Houses of Horror

by | Mar 18, 2017

We don’t often think of homes as having a “reputation”, but they do.

Consider, for example, the home at 6 Collins Street, North Ryde in New South Wales.

The former home of Sef Gonzales and his father, Teddy, mother Mary and sister Clodine was the subject of litigation in 2005 after a Buddhist couple – prospective buyers – learned of Sef’s brutal attack on his family.

The result of said litigation led to fines being levied against the agent for not disclosing the home’s history (reputation) to their clients.

Another buyer – who was told of the murders – was able to snap up the property for $80,000 less than it was initially listed for.

Did the home’s reputation lead to a lower value?
It certainly seems to be the case as there is nothing to indicate any other reason for the loss in value.

6 Collins Street, North Ryde

Property and Emotions

As property investors we realise that emotions cannot play a part in our decision to purchase real estate. We focus on the numbers, asking ourselves will I make a profit if I buy?

That said, there are situations where we do want to pay attention to the emotional side of real estate:


When we want to sell a home we do our best to appeal to the emotions of prospective buyers. We want them to fall in love with the home so we pay attention to aesthetics; pleasing colours, lighting, even smell can play a part in our sales strategy.


Another emotional situation we must consider is what could happen to our asset when purchasing a home that has a “reputation”.

Emotions and Property Values

Described as the “Appraiser of Doom” and the “Master of Disaster”, famous appraiser and consultant Randall Bell, has valued thousands of properties with bad or evil “reputations”.

Unfortunately, at least from a human perspective, business has been good.

The problem surrounding murder and/or suicide houses stems from individuals’ perception of the events that took place in them, not the property in and of itself.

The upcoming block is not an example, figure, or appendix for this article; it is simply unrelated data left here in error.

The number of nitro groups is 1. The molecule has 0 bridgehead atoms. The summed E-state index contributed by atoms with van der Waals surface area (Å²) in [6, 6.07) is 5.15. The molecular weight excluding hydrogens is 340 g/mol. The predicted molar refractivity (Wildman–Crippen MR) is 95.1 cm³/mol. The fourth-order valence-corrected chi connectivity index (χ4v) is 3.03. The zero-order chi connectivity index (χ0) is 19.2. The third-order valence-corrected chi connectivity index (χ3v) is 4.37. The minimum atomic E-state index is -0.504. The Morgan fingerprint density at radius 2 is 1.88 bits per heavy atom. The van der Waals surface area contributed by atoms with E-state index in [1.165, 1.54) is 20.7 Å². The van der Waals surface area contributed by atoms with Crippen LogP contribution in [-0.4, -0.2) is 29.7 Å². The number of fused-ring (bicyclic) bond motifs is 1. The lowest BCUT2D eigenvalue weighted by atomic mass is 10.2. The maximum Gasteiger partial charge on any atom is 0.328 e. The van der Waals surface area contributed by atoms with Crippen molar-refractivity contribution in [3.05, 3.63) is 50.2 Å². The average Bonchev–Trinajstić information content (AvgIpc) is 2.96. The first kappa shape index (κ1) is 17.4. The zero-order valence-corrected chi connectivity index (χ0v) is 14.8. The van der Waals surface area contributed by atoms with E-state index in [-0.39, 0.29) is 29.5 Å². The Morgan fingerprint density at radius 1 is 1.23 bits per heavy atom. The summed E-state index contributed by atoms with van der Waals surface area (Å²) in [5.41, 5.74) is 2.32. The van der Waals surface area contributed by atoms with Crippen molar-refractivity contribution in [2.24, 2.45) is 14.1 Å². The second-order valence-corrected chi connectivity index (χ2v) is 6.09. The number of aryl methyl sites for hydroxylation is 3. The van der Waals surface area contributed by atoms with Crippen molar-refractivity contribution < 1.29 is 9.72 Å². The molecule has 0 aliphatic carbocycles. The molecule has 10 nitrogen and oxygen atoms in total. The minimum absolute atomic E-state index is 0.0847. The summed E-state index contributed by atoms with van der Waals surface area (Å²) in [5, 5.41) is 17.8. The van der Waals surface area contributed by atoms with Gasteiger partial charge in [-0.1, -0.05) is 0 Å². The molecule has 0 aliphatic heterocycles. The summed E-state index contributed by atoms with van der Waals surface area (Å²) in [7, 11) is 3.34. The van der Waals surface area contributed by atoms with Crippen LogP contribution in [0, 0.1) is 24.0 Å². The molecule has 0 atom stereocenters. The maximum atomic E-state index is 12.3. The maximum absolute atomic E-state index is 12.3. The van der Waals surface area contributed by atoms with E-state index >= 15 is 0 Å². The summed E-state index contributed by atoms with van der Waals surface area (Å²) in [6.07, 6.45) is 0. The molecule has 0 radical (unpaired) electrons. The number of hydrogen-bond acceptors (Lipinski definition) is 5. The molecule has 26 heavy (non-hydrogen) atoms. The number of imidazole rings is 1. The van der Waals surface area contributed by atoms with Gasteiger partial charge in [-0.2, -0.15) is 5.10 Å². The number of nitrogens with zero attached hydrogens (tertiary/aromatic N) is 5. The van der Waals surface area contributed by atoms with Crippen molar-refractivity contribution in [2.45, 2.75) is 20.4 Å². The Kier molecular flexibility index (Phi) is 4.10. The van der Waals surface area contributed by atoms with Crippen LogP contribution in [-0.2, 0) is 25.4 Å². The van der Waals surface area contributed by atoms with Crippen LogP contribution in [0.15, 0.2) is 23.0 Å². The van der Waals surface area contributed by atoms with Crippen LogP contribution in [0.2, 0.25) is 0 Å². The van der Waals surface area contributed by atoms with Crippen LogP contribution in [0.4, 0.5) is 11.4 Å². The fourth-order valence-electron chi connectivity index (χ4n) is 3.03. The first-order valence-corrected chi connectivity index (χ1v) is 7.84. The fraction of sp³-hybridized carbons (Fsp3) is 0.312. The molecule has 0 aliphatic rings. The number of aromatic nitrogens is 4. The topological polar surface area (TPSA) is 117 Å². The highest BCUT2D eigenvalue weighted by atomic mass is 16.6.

Says Bell,  “Stigma is intangible, but it’s very real. It’s been recorded over and over again.  You can bulldoze the property, but the stigma attaches to the land.”

Bell maintains that a homicide in a home can extend the time it takes to sell by 3 months to 2 years and the price can be slashed by 15 to 25%.

Most individuals, however, understand if someone dies in a home due to natural causes. It’s the suicides and homicides that give people pause.

Add money and celebrity to the mix and you’ve got a big impact to a property’s worth according to Bell. Some examples:

  • Nicole Brown Simpson’s family were unable to sell the home where she and O.J. lived for two years when it should have taken only two months. They also reduced the price by $70,000 to make the sale.
  • The investor who rented out the Heaven’s Gate mansion (where 39 cult members took their own lives) had to return the home to the bank. The home was bulldozed by the new owners and a new home built in its place.
  • The Jose and Kitty Menendez mansion, scene of their gruesome murders by sons, Lyle and Erik took more than 2 years to sell when similar homes were selling in 6 months to a year. It also sold 25% below market value at $3 million.
Emotions and Property Values

Dealing With The Stigma

Simply destroying a structure – such as the McDonald’s franchise in San Ysidro where James Huberty took the lives of 21 people in 1984, doesn’t immediately remove the stigma surrounding a property’s reputation.

It takes time.

According to Bell, it can take as many as five to seven years for the stigma to fade.

He advises owners of these unfortunate properties to rent them out and wait until memories of the events dim and then try to sell.
This can take longer in more rural locations, however in urban environments a good discount will often encourage a buyer to make an offer.

McDonald’s franchise in San Ysidro

Finding Opportunity

So what should you, as a property investor do when you’ve got the opportunity to buy a property which has been the location of a violent death?

It depends.

Know what you plan to do with the property. If you want to renovate and then flip the property you might be disappointed in your returns.

If, however, you plan to hold onto the property for some time, you are likely to make a profit if the market is good and a good bit of time has passed since the incident took place.

While you very likely can make a profit when purchasing a “house of horrors”, you can also sometimes profit as a seller too.

For example, the apartment house where famed cannibalistic killer Jeffrey Dahmer ended the lives of 17 men and boys was purchased for a premium price. A redevelopment group had to revitalise the neighbourhood, so they purchased the property and tore it down.

“That’s an example where someone profited from a horrible crime scene,” said Bell. “That’s the exception to the rule, but it can happen. It did happen.”

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